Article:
The pyramid tales apparently began in 1936 when a writer named Victor Taylor shared a story from about 1900 in which brothers Lee and Claude Wilson were duck hunting Rock Lake. A drought supposedly dropped the lake 6 feet, and the lack of run-off made its waters unusually clear. One brother struck rock with his paddle, and they saw a rocky, pyramid-like structure below. Soon after, they found two more pyramids.
The tale took off, even though skeptics tried hard to quash it. An article in the Feb. 27, 1936, edition of the Lake Mills Leader read: “Have you noticed how credit for construction of the pyramids on the floor of the lake has been tossed around? First ancient aborigines, and now it’s attributed to a master gang of thieves. Any minute now we can expect to read it was made by summer visitors skipping rocks.”
Soon after a local diving pioneer named Max Nohl used his new gear to probe the lake while a partner studied it from an airplane. Nohl also dragged a weighted cable and looked beneath the waves with a scope. After two months of work he claimed a pyramid rose 29 feet from the lake bottom to 7 feet from the surface. He described it as an upside down ice cream cone, and said its stones were set in mortar.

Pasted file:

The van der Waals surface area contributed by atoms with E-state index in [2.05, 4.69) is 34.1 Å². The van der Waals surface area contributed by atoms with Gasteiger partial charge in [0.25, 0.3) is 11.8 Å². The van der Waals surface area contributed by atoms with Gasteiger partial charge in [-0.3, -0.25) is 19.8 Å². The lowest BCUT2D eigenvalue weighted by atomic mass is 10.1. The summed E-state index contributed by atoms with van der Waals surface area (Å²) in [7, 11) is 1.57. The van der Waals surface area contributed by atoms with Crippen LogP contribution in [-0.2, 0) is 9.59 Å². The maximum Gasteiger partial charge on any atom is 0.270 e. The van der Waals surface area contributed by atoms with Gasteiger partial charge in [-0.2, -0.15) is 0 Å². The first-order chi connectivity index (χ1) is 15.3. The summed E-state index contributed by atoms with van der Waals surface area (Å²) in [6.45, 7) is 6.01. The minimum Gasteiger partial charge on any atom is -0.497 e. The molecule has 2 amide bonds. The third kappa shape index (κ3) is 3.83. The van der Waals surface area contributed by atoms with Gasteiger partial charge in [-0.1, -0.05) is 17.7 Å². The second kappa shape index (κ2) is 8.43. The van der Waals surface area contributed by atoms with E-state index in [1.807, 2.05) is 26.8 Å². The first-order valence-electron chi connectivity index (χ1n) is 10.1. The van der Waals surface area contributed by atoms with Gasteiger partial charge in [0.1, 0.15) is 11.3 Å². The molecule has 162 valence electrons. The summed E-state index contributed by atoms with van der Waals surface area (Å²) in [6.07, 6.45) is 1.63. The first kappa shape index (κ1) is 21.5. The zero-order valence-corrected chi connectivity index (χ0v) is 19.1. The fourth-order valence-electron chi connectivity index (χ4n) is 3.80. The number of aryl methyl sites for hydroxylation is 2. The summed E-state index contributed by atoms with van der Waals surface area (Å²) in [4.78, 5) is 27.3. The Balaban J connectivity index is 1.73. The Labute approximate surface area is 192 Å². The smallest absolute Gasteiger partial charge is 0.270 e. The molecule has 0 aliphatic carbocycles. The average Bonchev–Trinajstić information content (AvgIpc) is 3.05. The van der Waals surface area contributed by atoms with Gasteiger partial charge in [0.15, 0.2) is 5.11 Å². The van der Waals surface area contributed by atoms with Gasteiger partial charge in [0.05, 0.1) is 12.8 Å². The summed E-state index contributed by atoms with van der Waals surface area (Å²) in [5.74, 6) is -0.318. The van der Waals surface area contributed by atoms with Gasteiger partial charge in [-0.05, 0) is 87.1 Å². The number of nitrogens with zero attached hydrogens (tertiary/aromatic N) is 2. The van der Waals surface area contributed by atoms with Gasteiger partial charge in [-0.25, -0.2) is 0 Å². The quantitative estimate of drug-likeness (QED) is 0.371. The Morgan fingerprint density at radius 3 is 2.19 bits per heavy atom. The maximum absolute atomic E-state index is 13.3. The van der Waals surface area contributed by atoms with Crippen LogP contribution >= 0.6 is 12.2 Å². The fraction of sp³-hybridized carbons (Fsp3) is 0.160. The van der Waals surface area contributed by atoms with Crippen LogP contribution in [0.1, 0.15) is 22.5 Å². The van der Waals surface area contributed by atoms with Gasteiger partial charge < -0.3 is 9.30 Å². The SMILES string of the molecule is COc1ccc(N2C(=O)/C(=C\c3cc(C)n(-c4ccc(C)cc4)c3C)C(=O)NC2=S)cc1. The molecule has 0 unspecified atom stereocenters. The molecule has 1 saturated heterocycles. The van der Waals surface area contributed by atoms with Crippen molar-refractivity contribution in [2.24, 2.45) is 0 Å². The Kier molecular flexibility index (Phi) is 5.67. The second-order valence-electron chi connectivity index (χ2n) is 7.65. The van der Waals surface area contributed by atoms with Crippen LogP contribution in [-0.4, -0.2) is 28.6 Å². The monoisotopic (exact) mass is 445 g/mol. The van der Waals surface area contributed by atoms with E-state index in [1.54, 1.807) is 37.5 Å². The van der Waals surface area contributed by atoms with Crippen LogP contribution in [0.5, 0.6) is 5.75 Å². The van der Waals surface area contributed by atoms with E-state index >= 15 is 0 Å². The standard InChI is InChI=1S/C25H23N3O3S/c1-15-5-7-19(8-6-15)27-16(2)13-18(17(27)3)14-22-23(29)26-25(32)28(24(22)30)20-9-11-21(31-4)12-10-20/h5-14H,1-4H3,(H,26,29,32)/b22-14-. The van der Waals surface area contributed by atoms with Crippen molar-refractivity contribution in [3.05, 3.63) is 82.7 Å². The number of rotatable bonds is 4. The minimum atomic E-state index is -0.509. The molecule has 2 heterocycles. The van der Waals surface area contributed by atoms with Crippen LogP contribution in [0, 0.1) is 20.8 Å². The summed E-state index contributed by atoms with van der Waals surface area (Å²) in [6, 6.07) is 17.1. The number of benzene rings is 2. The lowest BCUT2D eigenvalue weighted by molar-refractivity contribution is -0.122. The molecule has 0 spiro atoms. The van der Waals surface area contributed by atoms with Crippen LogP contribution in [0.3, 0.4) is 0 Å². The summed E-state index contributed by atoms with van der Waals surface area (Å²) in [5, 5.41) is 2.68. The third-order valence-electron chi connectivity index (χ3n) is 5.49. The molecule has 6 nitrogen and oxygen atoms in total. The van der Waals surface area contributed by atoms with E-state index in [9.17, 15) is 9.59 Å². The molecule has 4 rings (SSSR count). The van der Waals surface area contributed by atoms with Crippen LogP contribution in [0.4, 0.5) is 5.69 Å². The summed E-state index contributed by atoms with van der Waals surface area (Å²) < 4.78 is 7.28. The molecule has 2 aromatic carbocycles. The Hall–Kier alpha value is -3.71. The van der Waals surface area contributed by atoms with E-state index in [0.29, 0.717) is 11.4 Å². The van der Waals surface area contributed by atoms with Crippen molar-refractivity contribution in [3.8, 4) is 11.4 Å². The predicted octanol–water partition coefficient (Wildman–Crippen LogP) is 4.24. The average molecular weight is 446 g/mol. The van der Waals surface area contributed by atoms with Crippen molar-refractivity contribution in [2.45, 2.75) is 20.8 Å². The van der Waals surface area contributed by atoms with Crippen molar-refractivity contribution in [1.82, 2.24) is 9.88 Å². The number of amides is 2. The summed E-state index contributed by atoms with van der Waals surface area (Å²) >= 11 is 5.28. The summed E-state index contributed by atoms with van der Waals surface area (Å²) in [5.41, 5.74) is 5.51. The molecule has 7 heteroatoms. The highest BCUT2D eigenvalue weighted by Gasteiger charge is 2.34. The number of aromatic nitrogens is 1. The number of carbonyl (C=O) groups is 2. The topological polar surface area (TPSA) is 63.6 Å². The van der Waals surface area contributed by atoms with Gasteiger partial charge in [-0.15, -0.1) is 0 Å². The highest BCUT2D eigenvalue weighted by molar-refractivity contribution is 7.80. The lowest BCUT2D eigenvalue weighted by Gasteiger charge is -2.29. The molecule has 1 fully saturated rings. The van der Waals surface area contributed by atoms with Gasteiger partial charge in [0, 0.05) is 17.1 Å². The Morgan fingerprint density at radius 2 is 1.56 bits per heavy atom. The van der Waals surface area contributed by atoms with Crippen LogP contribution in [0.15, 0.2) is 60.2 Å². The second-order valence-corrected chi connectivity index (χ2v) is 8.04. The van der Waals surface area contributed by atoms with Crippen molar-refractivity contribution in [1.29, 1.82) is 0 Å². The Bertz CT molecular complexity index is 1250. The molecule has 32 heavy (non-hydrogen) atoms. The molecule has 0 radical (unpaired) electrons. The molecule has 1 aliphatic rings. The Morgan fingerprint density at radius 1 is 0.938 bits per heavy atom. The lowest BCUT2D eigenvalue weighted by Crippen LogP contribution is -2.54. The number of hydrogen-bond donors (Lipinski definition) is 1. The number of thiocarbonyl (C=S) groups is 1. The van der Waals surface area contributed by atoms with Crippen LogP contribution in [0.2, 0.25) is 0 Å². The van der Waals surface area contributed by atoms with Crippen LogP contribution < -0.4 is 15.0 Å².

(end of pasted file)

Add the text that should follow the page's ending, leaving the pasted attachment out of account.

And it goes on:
Nohl said he would return in winter to photograph it when the water was clear. But he never returned. Interest in the pyramids has cycled up and down since, and various folks have filmed dull, inconclusive documentaries that repeat tired tales going nowhere.
Krueger said he’s been amazed how some clients react while watching his sonar screens. They believe so earnestly in the pyramids that they’re certain they see them on Krueger’s sonar screen, even when it’s just weedy clumps, rocky bottoms, or schools of white bass. Still others think they’re seeing long trenches and bottomless pits, not ordinary depressions in the lake-bottom’s marl.
“They’re nice people and I won’t make fun of them, but there’s nothing down there that I can’t explain,” Krueger said. “They also don’t realize that if your screen settings are adjusted wrong or you turn too fast, you can make a little bump look like a pyramid. But they won’t listen. They want so hard to believe they’re right.”
But what about the stones set in mortar that Nohl reported? “The only thing between the rocks down there is clay and silt,” Krueger said. “You see artists’ renderings, and you read that the pyramids were built from round, black rock all the same size. But everything down there is the same rock you find in every farmer’s fields around here.”
Krueger also wonders why so many people see a pyramid one day with their buddy, but can’t find it when they return the next with witnesses. And why do some report finding four pyramids one day, but then say it was three the next?
Those stories sound even sillier today, given GPS technology. Still, Krueger makes this offer:
“I’ve talked to people who say they’ve seen a pyramid, but no one ever has the GPS coordinates,” he said. “If someone gives me a pyramid’s coordinates, I’ll find it.”